Cropped portrait of Benjamin Franklin by artist David Martin, 1767 Source: opens in a new windowWikimedia Commonsopens IMAGE file
On this day in history– January 17, 1706– Benjamin Franklin was born. An American founding father, Franklin helped draft the Declaration of Independence and signed the Constitution of the United States. He was a noted printer, political theorist, musician, inventor, satirist, scientist and diplomat. He invented the lightning rod and bifocals, as well as many other useful gadgets.
And as if that weren’t enough, Benjamin Franklin was one of the original food lovers of America– a “Founding Foodie,” if you will.
As a young adult, Franklin lived as a vegetarian, surviving on a diet of mostly biscuits and raisins. The lifestyle started out of a need to save money (meat was expensive), but evolved into a value system. He began eating meat again while sailing on a ship from Boston to New York. The crew was cooking cod, and the smell of it made Franklin very hungry. He began to question his dedication to vegetarianism. He later wrote about the experience:
“I balanced some time between principal and inclination, until I recollected that when the fish were opened, I saw smaller fish being taken out of their stomachs. Then, I thought, ‘If you eat one another, I don’t see why we may not eat you.’ So I dined upon cod very heartily and have since continued to eat as other people, returning only now and then occasionally to a vegetable diet.”
Franklin’s famous food quote, “An apple a day keeps the doctor away,” was advice he seemed to live by. Franklin would often ask his wife Deborah to ship him barrels of apples while he lived abroad, as evidenced in a letter to her: “Goodeys I now and then get a few; but roasting Apples seldom, I wish you had sent me some… Newton Pippins would have been the most acceptable.”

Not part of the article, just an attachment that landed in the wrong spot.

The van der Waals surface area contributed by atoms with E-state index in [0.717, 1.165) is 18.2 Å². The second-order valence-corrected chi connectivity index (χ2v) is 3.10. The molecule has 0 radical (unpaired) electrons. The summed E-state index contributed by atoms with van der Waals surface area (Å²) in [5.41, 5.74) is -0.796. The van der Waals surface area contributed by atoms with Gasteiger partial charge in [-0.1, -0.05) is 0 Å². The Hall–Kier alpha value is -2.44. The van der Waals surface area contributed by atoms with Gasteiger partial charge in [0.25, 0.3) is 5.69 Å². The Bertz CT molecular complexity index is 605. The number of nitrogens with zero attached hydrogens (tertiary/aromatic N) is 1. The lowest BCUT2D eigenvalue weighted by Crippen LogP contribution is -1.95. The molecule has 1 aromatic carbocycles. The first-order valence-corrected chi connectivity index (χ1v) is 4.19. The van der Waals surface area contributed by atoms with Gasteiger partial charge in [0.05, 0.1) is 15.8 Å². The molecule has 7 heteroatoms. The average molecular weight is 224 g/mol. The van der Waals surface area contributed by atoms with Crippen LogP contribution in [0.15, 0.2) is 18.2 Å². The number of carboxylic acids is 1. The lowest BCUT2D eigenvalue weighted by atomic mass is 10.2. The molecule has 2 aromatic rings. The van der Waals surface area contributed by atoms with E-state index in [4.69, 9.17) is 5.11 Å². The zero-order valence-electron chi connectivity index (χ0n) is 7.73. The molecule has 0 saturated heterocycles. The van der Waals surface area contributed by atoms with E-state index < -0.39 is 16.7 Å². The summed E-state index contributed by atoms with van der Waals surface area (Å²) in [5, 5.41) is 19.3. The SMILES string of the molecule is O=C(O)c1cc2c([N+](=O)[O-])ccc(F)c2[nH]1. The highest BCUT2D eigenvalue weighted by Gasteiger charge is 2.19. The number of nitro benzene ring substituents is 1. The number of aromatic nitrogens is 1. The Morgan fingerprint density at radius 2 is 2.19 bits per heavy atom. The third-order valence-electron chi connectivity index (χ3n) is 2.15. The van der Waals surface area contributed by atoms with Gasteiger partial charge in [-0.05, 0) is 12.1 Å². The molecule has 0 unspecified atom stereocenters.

Franklin helped introduce France to potatoes as a food source. At that time, the French believed potatoes to be poisonous. Franklin took part in a campaign to help the French embrace potatoes as an alternative to wheat after wheat crop failures caused a shortage. He was the guest of honor at a party thrown by French pharmacist Antoine-Augustin Parmentier, where every course of the meal featured potatoes.
In later life, Franklin supported the idea of cultivating local produce as a way of avoiding dependence on foreign food imports. He brought revolutionary political meaning to “locally sourced” foods. And yet, he appreciated the foods of other countries and cultures. On a visit to London he learned about soybeans and tofu. In 1770, he sent John Bartram some soybeans and wrote, “Father Navarrete’s account of the universal use of a cheese made of them in China, which so excited my curiosity… I have since learned that some runnings of salt (I suppose runnet) is put into water, when the meal is in it, to turn it to curds… These … are what the Tau-fu is made of.”
Franklin gained an affection for Parmesan cheese in Italy, as expressed in a 1769 letter to Bartram:
“And for one I confess that if I could find in any Italian Travels a Receipt for making Parmesan Cheese, it would give me more Satisfaction than a Transcript of any Inscription from any Stone whatever.”
Like most colonists of the time, Franklin was also a fan of wine. In a 1757 piece called “The Antediluvians Were All Very Sober,” Franklin wrote: “There can’t be good living where there is not good drinking.” He also wrote, in a 1779 letter to André Morellet, “Behold the rain which descends from heaven upon our vineyards; there it enters the roots of the vines, to be changed into wine; a constant proof that God loves us, and loves to see us happy.”
Happy birthday Benjamin Franklin! We raise a glass to you tonight. Cheers!